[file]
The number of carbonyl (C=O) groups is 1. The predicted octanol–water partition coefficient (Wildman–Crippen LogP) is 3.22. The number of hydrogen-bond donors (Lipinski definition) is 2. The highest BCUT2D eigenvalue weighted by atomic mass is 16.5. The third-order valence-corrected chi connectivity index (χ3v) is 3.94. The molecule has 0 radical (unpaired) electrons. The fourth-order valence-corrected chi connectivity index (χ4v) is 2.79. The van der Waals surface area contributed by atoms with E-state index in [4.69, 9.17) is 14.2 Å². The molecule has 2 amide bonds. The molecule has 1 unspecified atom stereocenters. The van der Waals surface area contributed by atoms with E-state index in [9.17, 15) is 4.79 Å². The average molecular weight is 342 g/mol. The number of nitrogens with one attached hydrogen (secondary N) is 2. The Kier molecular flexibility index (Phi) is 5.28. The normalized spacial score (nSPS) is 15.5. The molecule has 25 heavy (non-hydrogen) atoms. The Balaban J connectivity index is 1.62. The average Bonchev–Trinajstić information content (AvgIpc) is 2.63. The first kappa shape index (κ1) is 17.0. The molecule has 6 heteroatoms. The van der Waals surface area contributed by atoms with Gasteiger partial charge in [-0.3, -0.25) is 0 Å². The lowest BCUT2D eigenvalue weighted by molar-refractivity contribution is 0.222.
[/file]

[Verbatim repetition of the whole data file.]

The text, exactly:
The number of carbonyl (C=O) groups is 1. The predicted octanol–water partition coefficient (Wildman–Crippen LogP) is 3.22. The number of hydrogen-bond donors (Lipinski definition) is 2. The highest BCUT2D eigenvalue weighted by atomic mass is 16.5. The third-order valence-corrected chi connectivity index (χ3v) is 3.94. The molecule has 0 radical (unpaired) electrons. The fourth-order valence-corrected chi connectivity index (χ4v) is 2.79. The van der Waals surface area contributed by atoms with E-state index in [4.69, 9.17) is 14.2 Å². The molecule has 2 amide bonds. The molecule has 1 unspecified atom stereocenters. The van der Waals surface area contributed by atoms with E-state index in [9.17, 15) is 4.79 Å². The average molecular weight is 342 g/mol. The number of nitrogens with one attached hydrogen (secondary N) is 2. The Kier molecular flexibility index (Phi) is 5.28. The normalized spacial score (nSPS) is 15.5. The molecule has 25 heavy (non-hydrogen) atoms. The Balaban J connectivity index is 1.62. The average Bonchev–Trinajstić information content (AvgIpc) is 2.63. The first kappa shape index (κ1) is 17.0. The molecule has 6 heteroatoms. The van der Waals surface area contributed by atoms with Gasteiger partial charge in [-0.3, -0.25) is 0 Å². The lowest BCUT2D eigenvalue weighted by molar-refractivity contribution is 0.222.